Hands up if you use Twitter at work?
If you’re in the UK (and presuming you don’t own your own business) you’re part of a statistic that’s allegedly costing British companies £1.4bn ($2.3bn) each year.
The rising popularity of Twitter, probably fuelled by celebrities and TV magazine shows, means that on average 40 minutes each week by each British office worker.
The 1,460-strong survey by IT services group Morse drew the conclusion that Twitter was causing a “productivity strain” on business.
As we’ve seen before, many companies still don’t have up-to-date policies on Internet usage at work, although it does seem as if employees are trying to get round things by looking at the letter rather than the spirit of such rules.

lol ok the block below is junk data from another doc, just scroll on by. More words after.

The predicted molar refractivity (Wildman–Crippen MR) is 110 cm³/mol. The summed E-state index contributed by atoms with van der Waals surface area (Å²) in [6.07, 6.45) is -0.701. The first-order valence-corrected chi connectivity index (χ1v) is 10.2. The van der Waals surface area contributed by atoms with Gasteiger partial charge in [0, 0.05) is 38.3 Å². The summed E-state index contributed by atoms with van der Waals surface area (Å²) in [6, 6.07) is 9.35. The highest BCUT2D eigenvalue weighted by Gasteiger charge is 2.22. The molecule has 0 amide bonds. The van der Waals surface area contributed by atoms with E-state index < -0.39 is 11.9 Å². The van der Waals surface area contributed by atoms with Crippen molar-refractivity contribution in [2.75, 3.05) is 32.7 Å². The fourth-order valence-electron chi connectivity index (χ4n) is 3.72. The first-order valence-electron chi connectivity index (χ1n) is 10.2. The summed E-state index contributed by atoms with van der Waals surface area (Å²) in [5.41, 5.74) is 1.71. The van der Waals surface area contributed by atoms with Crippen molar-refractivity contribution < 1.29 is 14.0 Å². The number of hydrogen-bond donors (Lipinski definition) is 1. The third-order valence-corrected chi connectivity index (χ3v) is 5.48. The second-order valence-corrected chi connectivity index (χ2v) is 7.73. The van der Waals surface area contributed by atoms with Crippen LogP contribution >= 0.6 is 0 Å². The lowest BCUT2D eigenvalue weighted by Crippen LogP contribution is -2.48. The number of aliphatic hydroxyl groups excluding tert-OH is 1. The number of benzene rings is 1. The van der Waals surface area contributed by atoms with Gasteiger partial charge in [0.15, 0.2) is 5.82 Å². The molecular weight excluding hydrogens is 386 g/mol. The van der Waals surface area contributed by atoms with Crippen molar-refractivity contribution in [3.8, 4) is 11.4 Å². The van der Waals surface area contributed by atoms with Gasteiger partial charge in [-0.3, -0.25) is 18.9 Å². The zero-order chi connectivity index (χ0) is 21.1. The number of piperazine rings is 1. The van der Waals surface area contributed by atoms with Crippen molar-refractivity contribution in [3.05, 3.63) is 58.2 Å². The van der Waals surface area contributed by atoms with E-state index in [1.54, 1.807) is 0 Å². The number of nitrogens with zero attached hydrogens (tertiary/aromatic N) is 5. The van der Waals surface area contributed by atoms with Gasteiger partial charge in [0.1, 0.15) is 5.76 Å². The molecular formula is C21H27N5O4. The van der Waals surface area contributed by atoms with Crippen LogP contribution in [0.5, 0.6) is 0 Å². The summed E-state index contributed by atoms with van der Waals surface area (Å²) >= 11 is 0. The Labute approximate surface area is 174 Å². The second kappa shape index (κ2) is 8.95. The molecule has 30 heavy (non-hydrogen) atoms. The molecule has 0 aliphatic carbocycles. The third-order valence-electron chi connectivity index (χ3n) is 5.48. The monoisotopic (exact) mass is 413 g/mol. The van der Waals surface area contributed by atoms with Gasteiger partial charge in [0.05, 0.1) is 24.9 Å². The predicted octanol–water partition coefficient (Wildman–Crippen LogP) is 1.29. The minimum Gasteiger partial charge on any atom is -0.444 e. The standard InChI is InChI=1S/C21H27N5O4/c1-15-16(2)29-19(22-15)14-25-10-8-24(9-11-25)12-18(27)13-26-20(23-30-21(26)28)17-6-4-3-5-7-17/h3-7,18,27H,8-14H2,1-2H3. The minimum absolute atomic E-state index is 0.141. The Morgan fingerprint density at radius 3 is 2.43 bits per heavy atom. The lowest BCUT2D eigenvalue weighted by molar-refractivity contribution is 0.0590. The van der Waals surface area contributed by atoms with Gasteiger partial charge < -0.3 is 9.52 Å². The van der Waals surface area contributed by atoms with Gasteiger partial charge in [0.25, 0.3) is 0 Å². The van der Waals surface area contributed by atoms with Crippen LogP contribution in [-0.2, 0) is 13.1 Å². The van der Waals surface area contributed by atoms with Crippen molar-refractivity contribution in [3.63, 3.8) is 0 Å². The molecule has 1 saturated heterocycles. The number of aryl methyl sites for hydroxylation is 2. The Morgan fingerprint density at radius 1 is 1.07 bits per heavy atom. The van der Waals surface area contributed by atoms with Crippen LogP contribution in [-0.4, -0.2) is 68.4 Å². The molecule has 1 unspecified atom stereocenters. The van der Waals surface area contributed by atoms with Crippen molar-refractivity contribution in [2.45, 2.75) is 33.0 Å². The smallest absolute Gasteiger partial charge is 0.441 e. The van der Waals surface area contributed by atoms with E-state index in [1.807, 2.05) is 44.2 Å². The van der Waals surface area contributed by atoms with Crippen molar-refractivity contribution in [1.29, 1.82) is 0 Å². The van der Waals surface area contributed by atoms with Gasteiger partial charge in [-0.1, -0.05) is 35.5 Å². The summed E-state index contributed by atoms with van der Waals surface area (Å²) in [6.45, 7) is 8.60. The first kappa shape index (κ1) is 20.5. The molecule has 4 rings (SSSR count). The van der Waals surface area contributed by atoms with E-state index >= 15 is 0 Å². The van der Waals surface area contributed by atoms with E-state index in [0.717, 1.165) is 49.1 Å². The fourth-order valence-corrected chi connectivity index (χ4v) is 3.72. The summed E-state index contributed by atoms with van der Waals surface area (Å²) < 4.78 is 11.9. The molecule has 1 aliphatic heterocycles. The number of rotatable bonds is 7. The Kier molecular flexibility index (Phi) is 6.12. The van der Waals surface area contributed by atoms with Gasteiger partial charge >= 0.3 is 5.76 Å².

For example, many companies have banned the use of Facebook during office hours, but not Twitter.
Surely it would be better, rather than naming every possible social network and service that’s a no-go area, to have an overarching policy about what general activities are and are not acceptable during working hours.
One-third of those workers questioned said that they had seen sensitive information posted on social networks, but 84% said that it should be up to them what they posted online.
That’s a dangerous attitude to take, as there are very often general rules about what company information can be published, regardless of what medium.